The results of our fictional food survey are in, and it’s clear that the place we’d all most like to picnic is J.R.R. Tolkien’s Middle Earth.
Earlier this month, we shared a series of posts on food and literature, including Our Books, Ourselves: What Fictional Food Says About Us and Want to Know an Author? Read Her Menu, where we waxed poetic about everything from Charles Dickens’ roast goose to young Francie Nolan’s stale bread in A Tree Grows in Brooklyn.
Then we asked you to tell us your favorites. Hands down, most of you went with hobbits and friends.
From the Lord of the Rings trilogy, many readers chose lembas, the elves’ super-filling waybread, as their favorite fictional food. One nibble of lembas was said to be the equivalent of a full meal for a grown man. (I’d always imagined lembas as a sort of shortbread cookie; it was disappointing to discover that some Tolkien researchers believe that lembas was based on military hardtack.)
Other fictional food choices from the trilogy included Farmer Maggot’s dish of mushrooms and bacon and the mysterious drink served up by the tree-like Ents, the effect of which “began at the toes, and rose steadily through every limb, bringing refreshment and vigour as it coursed upwards, right to the tips of the hair.” (The hobbits, after a few bowls of it, grew noticeably taller.)
Second choice for fictional foods were the magical snacks from the wizard world of Harry Potter’s Hogwarts – and top of the list was Butterbeer, the scrumptious brew served up at The Three Broomsticks in Hogsmeade. (Author J.K. Rowling, who made it up, said, “I imagine it to taste a little bit like less sickly butterscotch.”)
Other Potter picks included Chocolate Frogs, which are just what they sound like, and a couple of brave souls opted for Bertie Bott’s Every Flavor Beans, which come in every flavor, including spinach, liver, and tripe. Harry, at first try, got toast, coconut, baked bean, strawberry, curry, grass, coffee, sardine, and a “funny gray one” that turned out to be pepper.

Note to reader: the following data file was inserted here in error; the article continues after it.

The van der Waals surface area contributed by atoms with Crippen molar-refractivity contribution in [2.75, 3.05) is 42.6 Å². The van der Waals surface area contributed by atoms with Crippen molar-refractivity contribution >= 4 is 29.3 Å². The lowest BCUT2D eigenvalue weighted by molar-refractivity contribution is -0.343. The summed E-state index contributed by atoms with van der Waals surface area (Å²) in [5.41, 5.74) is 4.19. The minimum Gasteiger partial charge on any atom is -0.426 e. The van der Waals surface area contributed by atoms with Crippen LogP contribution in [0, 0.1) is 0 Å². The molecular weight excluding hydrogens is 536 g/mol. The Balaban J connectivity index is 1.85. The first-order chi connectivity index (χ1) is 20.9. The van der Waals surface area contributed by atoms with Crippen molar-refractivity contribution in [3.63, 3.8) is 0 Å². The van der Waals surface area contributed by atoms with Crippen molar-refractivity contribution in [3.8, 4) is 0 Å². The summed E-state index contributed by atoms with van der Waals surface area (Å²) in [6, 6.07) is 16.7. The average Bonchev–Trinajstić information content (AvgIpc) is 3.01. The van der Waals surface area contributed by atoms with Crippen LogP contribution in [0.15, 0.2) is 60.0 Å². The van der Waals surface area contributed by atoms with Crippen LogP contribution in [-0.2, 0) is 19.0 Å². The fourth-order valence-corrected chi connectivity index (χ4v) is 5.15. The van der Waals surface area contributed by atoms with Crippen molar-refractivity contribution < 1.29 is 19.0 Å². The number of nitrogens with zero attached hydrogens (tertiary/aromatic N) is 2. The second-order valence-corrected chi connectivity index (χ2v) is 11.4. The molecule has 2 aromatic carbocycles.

C.S. Lewis’s Narnia has a lot of food followers too; and their first choice was Turkish delight, the delicious treat with which the White Witch convinced the hapless Edmund to turn traitor. Alternatives were the meal the children shared with the hospitable Beavers – fried fish, buttered potatoes, and marmalade roll – or the Christmas tea served up by Father Christmas. This consisted, quite simply, of a pot of tea, a bowl of lump sugar, and a jug of cream, but it also came with Christmas presents.
When it came to tea, however, more people – forget the presents – wanted to share the Mad Hatter’s tea party, at which Lewis Carroll’s Alice had a frustrating conversation and got nothing whatsoever to drink or eat.
A lot of poll participants found Roald Dahl’s fantastical candy irresistible: everlasting gobstoppers and lickable wallpaper from Charlie and the Chocolate Factory were on their lists. Dr. Seuss fans touted green eggs and ham; and a lover of Tove Jansson’s Moomin tales (considered a national treasure in Finland) recommended raspberry juice, always drunk by the hippo-like residents of the Moominvalley “in sunshine on an adventure.”
Adventurous sci fi fans chose as their favorite fictional food the Pan Galactic Gargle Blaster, the infamous cocktail from Douglas Adams’s Hitchhiker’s Guide to the Galaxy series which reportedly tasted like “having your brains smashed out by a slice of lemon, wrapped around a large gold brick.” (When someone orders it, the bartender pales and asks, “Are you sure?”)
Others wanted to try the fabled spice from Frank Herbert’s desert planet of Dune, a cinnamon-scented drug that gives users long lives, vitality, and psychic abilities. The drawback: it’s addictive and withdrawal kills you.
Trekkies bypassed Captain Jean-Luc Picard’s Earl Grey tea in favor of Klingon blood wine and gagh, a dish of live squirming serpent worms.
And romantics cited the wonderful wedding cake that Tita makes for her niece’s wedding in Laura Esquivel’s Like Water for Chocolate. “This confection is the culmination of the love and hope and dreams she holds for the young woman she loves like her own daughter,” one fictional food lover writes. “This joy permeates the cake as it’s made. And the result? Love begets more love. It inspires romance and affection in the entire wedding party. It inspires making love in parked cars and in trees, consumed by the overwhelming emotions that went into making that cake…I want to know what that cake tasted like.”
So do I.